At Stripe I lead the Observability team and one of our responsibilities is the care and feeding of what we call the observability pipeline. This “pipeline” is a work in progress, but lynchpin of our effort is an OSS project called Veneur.
What Is Veneur?
Veneur is a global aggregator for push-based metrics. It receives “pushed” metrics via UDP — although TCP and TLS are supported! — and aggregates them before sending them to a sink such as Datadog or InfluxDB. Veneur aims for a few goals that make it unique:
- Compatible with StatsD or DogStatsD clients
- Efficient by using fixed memory, reasonable approximations using t-digest and HyperLogLog
- Allows global percentiles and sets by merging from multiple machines
- Scales horizontally through host-local presence and metric hashing
There are two types of veneur instance: local and global. Locals receive metrics from clients and only send them to a sink. Globals receive metrics from other Veneurs and send them to a sink.
How do globals do this? Let’s talk about counters first. They are easy because addition is commutative. We can just allow all our machines to write those values to the sink and add them up there. Gauges are “last write wins” within a flush period so locals can do that too. Both of these metrics are submitted directly to the sink from the local instances.
Here’s where globals come in: Histograms and timers — which are the same thing under the hood — are represented using a t-digest data structure which allows us to represent a histogram in a fixed amount of memory by making some tradeoffs on accuracy. Another powerful feature of the t-digest is that it is mergeable so we can collect histograms from multiple sources and create a global instance.
Lastly for sets we use a HyperLogLog to count up uniqueness. It’s also mergeable and works in fixed memory!
The first catch is that any metrics you merge have an additional delay that is equal to your flush period. By default this is 10 seconds. This happens because Veneur treats the forwarded metrics like normal metrics and, after merging them, flushes them at the end of the current flush period.
The second catch is that deployment is more involved than Datadog’s host-local agents or StatsD’s single global instance. This post is all about how to handle deploymet.
How Do You Deploy It?
I’m glad you asked! There are 3 major ways you can run Veneur. It was designed to scale up with an organization. As such, I’ll present them in the order you might deploy them.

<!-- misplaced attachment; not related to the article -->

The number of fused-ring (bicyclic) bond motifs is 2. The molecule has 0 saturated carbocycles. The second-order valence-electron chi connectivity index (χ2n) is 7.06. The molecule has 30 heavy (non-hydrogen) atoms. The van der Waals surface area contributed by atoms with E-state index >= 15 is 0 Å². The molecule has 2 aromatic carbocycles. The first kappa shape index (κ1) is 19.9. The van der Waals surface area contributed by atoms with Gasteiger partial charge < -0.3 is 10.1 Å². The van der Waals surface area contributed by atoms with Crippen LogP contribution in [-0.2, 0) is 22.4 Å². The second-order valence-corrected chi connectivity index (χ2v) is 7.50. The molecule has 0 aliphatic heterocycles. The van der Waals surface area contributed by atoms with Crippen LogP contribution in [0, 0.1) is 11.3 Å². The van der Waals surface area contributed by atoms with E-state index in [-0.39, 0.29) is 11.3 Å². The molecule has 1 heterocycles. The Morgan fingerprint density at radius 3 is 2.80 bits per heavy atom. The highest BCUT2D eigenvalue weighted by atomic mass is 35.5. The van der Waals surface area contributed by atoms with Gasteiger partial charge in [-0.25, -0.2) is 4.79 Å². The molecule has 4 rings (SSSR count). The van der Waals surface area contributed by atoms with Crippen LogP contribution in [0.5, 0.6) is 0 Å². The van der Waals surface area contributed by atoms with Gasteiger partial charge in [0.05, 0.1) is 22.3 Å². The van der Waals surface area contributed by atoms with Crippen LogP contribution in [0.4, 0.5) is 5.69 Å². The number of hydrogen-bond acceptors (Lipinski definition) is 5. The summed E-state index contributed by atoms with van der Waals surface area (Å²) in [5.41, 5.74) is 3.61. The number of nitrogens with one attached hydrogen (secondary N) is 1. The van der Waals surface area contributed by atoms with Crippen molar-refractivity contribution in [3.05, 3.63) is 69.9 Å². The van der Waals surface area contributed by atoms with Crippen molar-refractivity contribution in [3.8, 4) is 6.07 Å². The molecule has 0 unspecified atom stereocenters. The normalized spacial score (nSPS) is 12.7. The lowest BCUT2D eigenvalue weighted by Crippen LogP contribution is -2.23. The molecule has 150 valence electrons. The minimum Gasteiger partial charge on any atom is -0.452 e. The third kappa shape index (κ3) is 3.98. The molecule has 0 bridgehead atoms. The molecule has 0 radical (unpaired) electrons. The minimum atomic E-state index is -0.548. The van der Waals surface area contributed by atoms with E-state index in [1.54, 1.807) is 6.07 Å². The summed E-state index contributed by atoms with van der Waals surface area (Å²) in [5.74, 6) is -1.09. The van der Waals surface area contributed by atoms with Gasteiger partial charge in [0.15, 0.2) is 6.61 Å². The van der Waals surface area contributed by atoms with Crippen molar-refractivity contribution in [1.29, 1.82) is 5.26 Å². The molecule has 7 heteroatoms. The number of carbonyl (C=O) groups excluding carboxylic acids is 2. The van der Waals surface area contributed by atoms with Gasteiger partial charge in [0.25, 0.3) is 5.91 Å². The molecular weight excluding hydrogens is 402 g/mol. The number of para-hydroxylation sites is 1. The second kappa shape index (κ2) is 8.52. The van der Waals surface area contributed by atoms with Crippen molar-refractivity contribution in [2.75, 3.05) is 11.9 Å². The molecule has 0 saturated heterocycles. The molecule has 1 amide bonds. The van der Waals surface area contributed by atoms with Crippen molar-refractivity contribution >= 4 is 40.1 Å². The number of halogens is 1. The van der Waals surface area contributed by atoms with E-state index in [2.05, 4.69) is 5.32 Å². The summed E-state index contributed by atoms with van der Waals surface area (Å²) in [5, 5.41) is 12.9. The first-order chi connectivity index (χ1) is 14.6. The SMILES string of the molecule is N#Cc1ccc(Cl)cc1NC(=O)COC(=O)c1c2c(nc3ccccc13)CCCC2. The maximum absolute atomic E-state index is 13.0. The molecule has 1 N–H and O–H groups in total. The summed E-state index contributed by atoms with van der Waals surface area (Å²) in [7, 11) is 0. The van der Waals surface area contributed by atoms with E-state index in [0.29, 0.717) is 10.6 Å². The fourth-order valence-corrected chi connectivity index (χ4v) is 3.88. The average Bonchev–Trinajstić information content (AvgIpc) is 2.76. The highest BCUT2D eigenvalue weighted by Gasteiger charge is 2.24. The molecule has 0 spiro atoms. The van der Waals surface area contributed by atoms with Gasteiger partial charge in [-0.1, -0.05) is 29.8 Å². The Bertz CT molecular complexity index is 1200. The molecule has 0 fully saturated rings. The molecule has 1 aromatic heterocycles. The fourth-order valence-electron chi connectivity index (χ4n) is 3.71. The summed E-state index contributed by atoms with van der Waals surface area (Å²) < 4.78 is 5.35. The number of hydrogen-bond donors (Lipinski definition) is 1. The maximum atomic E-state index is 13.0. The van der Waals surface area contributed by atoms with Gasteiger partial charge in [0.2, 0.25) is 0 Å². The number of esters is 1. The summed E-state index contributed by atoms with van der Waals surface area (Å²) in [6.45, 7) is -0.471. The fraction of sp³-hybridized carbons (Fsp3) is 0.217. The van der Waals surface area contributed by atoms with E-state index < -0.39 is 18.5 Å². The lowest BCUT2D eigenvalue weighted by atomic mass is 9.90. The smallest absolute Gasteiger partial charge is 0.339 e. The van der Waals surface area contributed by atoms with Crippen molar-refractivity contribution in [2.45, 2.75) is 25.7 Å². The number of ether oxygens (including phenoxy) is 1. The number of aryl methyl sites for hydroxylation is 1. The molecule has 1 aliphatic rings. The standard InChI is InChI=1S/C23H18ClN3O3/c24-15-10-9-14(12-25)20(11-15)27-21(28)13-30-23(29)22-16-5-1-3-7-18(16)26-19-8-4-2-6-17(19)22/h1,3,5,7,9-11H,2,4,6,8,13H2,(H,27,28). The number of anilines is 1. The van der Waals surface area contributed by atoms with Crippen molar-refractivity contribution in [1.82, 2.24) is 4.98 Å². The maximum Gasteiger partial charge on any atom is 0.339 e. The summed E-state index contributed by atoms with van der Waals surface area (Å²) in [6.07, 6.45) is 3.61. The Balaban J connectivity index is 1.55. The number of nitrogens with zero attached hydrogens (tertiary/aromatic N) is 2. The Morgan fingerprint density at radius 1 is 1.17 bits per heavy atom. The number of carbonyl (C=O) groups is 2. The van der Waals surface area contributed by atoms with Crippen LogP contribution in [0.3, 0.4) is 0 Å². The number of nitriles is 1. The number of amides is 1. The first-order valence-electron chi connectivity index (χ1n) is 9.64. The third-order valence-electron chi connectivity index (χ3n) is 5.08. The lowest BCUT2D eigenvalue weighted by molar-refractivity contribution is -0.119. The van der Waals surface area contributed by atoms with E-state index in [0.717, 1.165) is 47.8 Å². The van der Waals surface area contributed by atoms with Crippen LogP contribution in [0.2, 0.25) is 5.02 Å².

Single, Central Veneur
You can treat Veneur like a StatsD or Brubeck instance and run it on a single box that all your clients report to. This will work just fine for a small number of hosts or metrics. Veneur is written with this sort of performance in mind and was built to process packets quickly. We no longer test or benchmark this configuration however, so there are no long term guarantees. Luckily the packet read loop is important for all cases so we’ll keep it fast.
This is a novel deployment because it means you have global metrics just like StatsD. You can try this with a Datadog agent’s DogStatsD but in our experience the python-based agent is not performant or efficient enough for more than a few machines’ metrics. Even Veneur will eventually start dropping pacets because there are only so many UDP packets a single machine can handle. This works better if you control your hardware and can configure NICs and such!
Run Veneur on all your hosts and point your service’s *StatsD clients at localhost. Each Veneur will dutifully flush it’s metrics to a remote place, such as Datadog.
This is a very simple model to deploy, assuming deploying to every machine is easy! It scales well, since there’s no central aggregation. You can also point the flush to a set of load-balanced proxies to control egress.
The downside is that all of your aggregations will be per host. If you wanted to, say, time an API endpoint across all machines in your service you’d have to aggregate percentiles which is mathematically suspect at best.